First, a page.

More than $26 million in fees paid for by developers of New Jersey's offshore wind farms will go to the state in an agreement approved this week, and officials say the money will pay for research and monitoring of hundreds of turbines to be erected in the years ahead.
New Jersey will also soon join a multi-state organization that jointly researches the effects of the nascent offshore wind industry along the Mid-Atlantic Seaboard, according to a memorandum of understanding by the state's Board of Public Utilities.
Both agreements approved Wednesday are the newest steps in New Jersey's long path toward allowing construction of several wind farms miles off the coast, which eventually will provide 7,500 megawatts of renewable energy by 2035.
In June, the BPU approved the state's second and third wind farm projects: a 110-turbine, 1,509-megawatt wind farm by Atlantic Shores, which is owned by European power companies Shell New Energies US and EDF Renewables North America, and a 82-turbine, 1,148-megawatt farm by Ørsted called Ocean Wind 2.
Those two farms will create enough electricity to power 1.1 million of the state's households, roughly a third of all homes in the state.
Rising Heights of Offshore Wind Turbines
Wind turbines in the ocean are much bigger than the on-land versions that dominate the landscape in places like the American Midwest. Here is how the largest turbine on the market, General Electric's 12MW Haliede X, compares in size to some well-known structures.
Credit: Nelson Hsu/NBC
Atlantic Shores' farm will be located about 10.5 miles off the coast of shore towns north of Atlantic City. Ørsted's Ocean Wind 2 will be nearly 14 miles off Cape May.
Those farms add to the first project approved in 2019 called Ocean Wind 1, and also to built by Ørsted. That farm will provide 1,100 megawatts. New Jersey has signed off on the second-most offshore wind power of any state, behind only New York.
Other states from North Carolina to Massachusetts are also weighing offshore projects that would power tens of millions of homes. Up to 17 projects currently proposed or in consideration off the East Coast call for more than 1,500 of the Eiffel Tower-sized turbines. That number is expected to grow substantially amid a push by the Biden administration for renewable energy.
A BPU spokesman could not confirm whether a $10,000-per-megawatt fee has also been agreed to with Ørsted for Ocean Wind 1. If so, that would mean a total of $37 million in funding for what BPU officials described this week as a "research and monitoring initiative."
Offshore Wind Farms: The Lease Areas and Developers
Seventeen federally leased areas are off the coasts of eight U.S. states. Click on each lease site to see how many turbines are expected or estimated, to which developer they belong and how much power will be generated. Turbine totals are either based on developers’ proposals or estimated using power generated by the largest turbine currently on the market.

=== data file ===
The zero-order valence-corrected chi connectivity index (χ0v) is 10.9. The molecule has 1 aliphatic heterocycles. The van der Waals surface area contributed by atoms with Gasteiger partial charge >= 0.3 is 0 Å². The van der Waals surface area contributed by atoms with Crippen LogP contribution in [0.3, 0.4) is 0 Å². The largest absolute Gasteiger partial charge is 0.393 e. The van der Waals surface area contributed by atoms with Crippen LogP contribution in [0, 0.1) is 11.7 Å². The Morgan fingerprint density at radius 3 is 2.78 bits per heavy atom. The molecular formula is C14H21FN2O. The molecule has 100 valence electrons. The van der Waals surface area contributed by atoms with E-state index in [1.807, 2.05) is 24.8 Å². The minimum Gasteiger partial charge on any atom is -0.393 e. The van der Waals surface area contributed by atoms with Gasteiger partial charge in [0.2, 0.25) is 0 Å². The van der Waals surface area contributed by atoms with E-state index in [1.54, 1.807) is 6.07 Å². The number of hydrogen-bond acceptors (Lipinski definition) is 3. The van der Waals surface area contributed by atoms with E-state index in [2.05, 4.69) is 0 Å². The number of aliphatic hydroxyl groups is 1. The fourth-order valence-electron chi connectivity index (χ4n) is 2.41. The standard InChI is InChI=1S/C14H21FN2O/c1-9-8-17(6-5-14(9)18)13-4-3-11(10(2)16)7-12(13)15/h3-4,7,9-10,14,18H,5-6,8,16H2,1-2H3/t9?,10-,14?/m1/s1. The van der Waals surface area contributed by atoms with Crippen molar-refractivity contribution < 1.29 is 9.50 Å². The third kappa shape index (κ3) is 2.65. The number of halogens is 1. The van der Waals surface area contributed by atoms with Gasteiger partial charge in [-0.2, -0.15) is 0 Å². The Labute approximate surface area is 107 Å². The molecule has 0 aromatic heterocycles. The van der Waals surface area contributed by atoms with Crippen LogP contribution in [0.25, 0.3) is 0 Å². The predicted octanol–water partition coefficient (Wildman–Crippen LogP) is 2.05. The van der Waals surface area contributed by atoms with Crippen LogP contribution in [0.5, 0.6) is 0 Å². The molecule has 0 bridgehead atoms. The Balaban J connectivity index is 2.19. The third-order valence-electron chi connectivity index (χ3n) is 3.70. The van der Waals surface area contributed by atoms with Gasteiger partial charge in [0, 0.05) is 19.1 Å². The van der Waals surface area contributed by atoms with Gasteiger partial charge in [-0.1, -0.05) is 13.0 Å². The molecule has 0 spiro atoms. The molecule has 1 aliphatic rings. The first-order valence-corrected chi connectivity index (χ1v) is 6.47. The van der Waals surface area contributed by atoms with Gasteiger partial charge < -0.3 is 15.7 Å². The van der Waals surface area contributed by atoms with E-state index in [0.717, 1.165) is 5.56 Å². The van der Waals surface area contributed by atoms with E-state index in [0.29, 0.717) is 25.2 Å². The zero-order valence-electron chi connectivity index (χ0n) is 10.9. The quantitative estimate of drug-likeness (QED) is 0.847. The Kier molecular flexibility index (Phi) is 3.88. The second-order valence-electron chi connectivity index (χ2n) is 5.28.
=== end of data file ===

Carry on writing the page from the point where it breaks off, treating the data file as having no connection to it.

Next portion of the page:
Data: Bureau of Ocean Energy Management
Nina Lin / NBC
"The RMI will further the scientific understanding of the impacts from the offshore wind farms, both beneficial and detrimental, on existing natural resources and ecosystems through all phases of offshore wind farm development," BPU new technology director Jim Ferris said at the board meeting Wednesday.
The New Jersey Department of Environmental Protection will receive the money from the developers, according to the BPU. DEP officials have not yet responded to a request for information on how the money would be spent.
Officials with Ørsted and Atlantic Shores did not immediately respond to requests for comment on the fees.
The approval to have New Jersey join the National Offshore Wind Research and Development Consortium will align the state with several others as well as the U.S. Department of Energy already in the umbrella organization.
The consortium is "nationally focused" with the goal of reducing the cost of energy produced by offshore wind in the United States "while maximizing other economic and social benefits."
The organization was initially funded with $20 million from the federal government and $20 million from the state of New York. Other states that have joined, which include Virginia, Massachusetts and Maryland, have since contributed funding.
New Jersey will contribute $1 million to the consortium, Ferris told the BPU at the meeting Wednesday.
"We as a board, supporting research and development in this area, can all see the benefits in that," BPU Commissioner Dianne Solomon said following approval of the state joining the consortium.
Ocean Wind 1 is expected to get final federal approval by mid-2023, with electricity generation beginning later that year or early 2024. Ocean Wind 2 and Atlantic Shores's initial 1,509-megawatt farm will likely follow in the next few years after that. New Jersey expects to approve three additional wind farms over the next few years, with approval and construction of those in the next decade.
President Joe Biden has made offshore wind a centerpiece of his administration's push to replace fossil fuel-based energy consumption with 110 gigawatts of renewable energy by 2050.
There are lingering concerns and potential lawsuits from fishing interests that say thousands of turbines off the country's Atlantic Ocean coast could cause irreparable damage to fisheries and ocean-based industries. Some shore residents also disapprove for the huge turbines.